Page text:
• Naomi Ages

Want to Help Dismantle the Patriarchy? Vote for Democratic Women in 2020

One of the most chilling realizations about The Handmaid’s Tale is that Margaret Atwood didn’t have to imagine any of it - “there’s a precedent in real life for everything in the book”, Atwood has explained. She decided that she wouldn’t put anything in the book “that somebody somewhere hadn’t already done.” While she doesn’t say “done to women” explicitly, women are the ultimate victims of The Republic of Gilead, which is an oppressive, patriarchal, religio-authoritarian regime. A regime run by men with the ultimate power to control every aspect of women’s lives.

Thinking about the United States in 2020, your natural reaction may be, “but, we don’t have that here”. We live in a democracy, where women can vote for their leaders, choose whether or not to have a child, and choose their careers. That’s true, but for women in the United States, these freedoms are relatively recent. For many, these freedoms are dependent on laws made and enforced by men. And, regardless of these laws, in practice, women’s lives and bodies are still controlled by men: partners, fathers, doctors, supervisors at work. The patriarchal regime in the United States might not be The Republic of Gilead, but its roots are deep and it has exerted control over women for too long.

It plays out from the mundane to the incendiary; from sexist dress codes to laws that deny rape can occur within marriage; from not being able to apply for an individual credit card as a non-married woman until the mid-1970’s to the increasingly draconian abortion bans. You probably haven’t heard of “The American Plan”, but for almost 40 years, starting around World War I, women could be surveilled and imprisoned for alleged promiscuity, or for being suspected of having a sexually transmitted disease. Meanwhile, the first women to offer birth control were prosecuted and jailed, and it wasn’t until 1972 that birth control was fully legalized for unmarried women. We are often so inured to the myriad ways that the patriarchy subjugates women that we don’t reflect on the absurdity of needing a court to “decide” that women can or cannot make decisions about their own health. Instead, we are grateful that we have access to birth control at all.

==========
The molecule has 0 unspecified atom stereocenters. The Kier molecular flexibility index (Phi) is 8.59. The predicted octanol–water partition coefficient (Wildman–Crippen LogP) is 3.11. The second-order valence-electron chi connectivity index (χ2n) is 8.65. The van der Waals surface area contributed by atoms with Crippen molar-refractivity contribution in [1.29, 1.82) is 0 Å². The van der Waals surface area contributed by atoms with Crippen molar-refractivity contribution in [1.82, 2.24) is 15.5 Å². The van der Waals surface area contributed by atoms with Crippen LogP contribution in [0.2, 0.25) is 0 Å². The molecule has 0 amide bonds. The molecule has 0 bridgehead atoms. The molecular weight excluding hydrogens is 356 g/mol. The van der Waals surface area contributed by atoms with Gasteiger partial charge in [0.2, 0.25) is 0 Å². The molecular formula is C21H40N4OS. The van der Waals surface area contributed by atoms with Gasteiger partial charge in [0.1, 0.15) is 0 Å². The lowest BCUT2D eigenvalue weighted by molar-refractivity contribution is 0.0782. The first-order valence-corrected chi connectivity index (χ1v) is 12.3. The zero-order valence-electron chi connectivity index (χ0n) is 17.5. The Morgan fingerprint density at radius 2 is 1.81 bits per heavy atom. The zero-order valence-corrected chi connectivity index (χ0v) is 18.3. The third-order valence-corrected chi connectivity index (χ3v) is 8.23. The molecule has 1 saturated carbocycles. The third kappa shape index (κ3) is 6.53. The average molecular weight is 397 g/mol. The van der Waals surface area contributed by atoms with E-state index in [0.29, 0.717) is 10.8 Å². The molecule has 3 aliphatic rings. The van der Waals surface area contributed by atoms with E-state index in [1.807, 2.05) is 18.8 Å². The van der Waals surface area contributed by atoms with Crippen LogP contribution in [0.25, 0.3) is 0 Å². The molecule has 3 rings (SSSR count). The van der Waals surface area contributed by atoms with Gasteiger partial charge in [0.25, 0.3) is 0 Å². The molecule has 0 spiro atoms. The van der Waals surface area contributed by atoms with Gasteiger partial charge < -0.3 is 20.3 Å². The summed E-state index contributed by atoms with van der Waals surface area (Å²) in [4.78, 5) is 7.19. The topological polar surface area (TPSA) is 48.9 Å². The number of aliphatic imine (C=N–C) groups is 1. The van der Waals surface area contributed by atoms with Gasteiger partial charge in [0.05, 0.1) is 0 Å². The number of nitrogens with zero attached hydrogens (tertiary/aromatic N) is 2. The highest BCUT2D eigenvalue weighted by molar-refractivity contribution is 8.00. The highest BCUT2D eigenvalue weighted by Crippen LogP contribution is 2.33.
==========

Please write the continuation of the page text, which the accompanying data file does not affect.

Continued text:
Nowhere is this obsession with controlling women more strident than through the guise of abortion. In 2017, Mike Pence tweeted an almost comically ironic image of Donald Trump, surrounded by twenty-five men, discussing a bill aimed at pregnancy and maternity care. It might as well have been The Republic of Gilead.

Since Donald Trump got elected, states have pushed through a new wave of anti-abortion bills, attempting to put “female sexuality under strict and brutal state control.” Some bills proposed the death penalty for anyone who gets an abortion. In another state, all of the votes supporting an extremely restrictive law came from white Republican men. This systemic oppression has disproportionately negative impacts on women of color and immigrant women. Indeed, the anti-abortion movement has roots, disturbingly, in white supremacist fears over American culture being replaced. Historically, Black women were subjected to forced sterilizations by the state, and women of color face even stricter barriers to abortion than their white counterparts due to the compounding factors of economics, class, and geography. At its core, “banning abortion takes away women’s autonomy. That is the point of banning abortion. That’s the whole point.”

Even at the country’s founding, women recognized the danger to their autonomy inherent in an all-male government. “Remember all men would be tyrants if they could,” Abigail Adams warned John Adams in 1776, while he was serving in the 2nd Continental Congress (which would declare independence from Britain and form the United States). Abigail’s letter proved prophetic. Women were excluded from the freedoms that the new government enumerated and that inequality has reverberated until the present day. But, while the first part of Adams’s warning is the most well-known, she wasn’t done. She also wrote, “if particular care and attention is not paid to the ladies, we are determined to foment a rebellion, and will not hold ourselves bound by any laws in which we have no voice or representation.”

That rebellion should take place in part at the ballot box in 2020. We must elect women at all levels to protect our rights and our autonomy. We must demand that our government reflect our experiences and our values, and that its policies advance rather than deny equality. In 2020, our voices must be heard by voting for women who continue to dismantle the patriarchal structures that have inhibited, excluded, and discriminated against women for too long. We should demand immediate, intersectional equality, and we must elect leaders who are dedicated to that effort.

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